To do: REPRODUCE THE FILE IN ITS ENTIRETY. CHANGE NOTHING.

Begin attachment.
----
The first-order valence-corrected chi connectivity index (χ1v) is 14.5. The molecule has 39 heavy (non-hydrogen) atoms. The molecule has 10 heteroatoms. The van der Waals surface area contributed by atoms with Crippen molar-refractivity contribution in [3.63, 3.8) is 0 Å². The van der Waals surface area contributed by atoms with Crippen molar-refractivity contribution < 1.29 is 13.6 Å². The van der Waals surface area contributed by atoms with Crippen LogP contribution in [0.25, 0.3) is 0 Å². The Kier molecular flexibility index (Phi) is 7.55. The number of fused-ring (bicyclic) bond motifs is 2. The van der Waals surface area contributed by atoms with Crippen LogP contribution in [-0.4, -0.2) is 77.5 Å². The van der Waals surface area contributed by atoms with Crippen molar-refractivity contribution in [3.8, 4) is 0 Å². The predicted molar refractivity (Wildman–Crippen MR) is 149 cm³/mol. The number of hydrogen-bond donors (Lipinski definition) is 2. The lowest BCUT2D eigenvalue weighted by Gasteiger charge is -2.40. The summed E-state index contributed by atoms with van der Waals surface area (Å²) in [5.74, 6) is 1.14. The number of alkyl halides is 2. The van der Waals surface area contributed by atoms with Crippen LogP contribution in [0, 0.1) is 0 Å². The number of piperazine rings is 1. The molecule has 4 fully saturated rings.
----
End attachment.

The first-order valence-corrected chi connectivity index (χ1v) is 14.5. The molecule has 39 heavy (non-hydrogen) atoms. The molecule has 10 heteroatoms. The van der Waals surface area contributed by atoms with Crippen molar-refractivity contribution in [3.63, 3.8) is 0 Å². The van der Waals surface area contributed by atoms with Crippen molar-refractivity contribution < 1.29 is 13.6 Å². The van der Waals surface area contributed by atoms with Crippen LogP contribution in [0.25, 0.3) is 0 Å². The Kier molecular flexibility index (Phi) is 7.55. The number of fused-ring (bicyclic) bond motifs is 2. The van der Waals surface area contributed by atoms with Crippen LogP contribution in [-0.4, -0.2) is 77.5 Å². The van der Waals surface area contributed by atoms with Crippen molar-refractivity contribution in [3.8, 4) is 0 Å². The predicted molar refractivity (Wildman–Crippen MR) is 149 cm³/mol. The number of hydrogen-bond donors (Lipinski definition) is 2. The lowest BCUT2D eigenvalue weighted by Gasteiger charge is -2.40. The summed E-state index contributed by atoms with van der Waals surface area (Å²) in [5.74, 6) is 1.14. The number of alkyl halides is 2. The van der Waals surface area contributed by atoms with Crippen LogP contribution in [0, 0.1) is 0 Å². The number of piperazine rings is 1. The molecule has 4 fully saturated rings.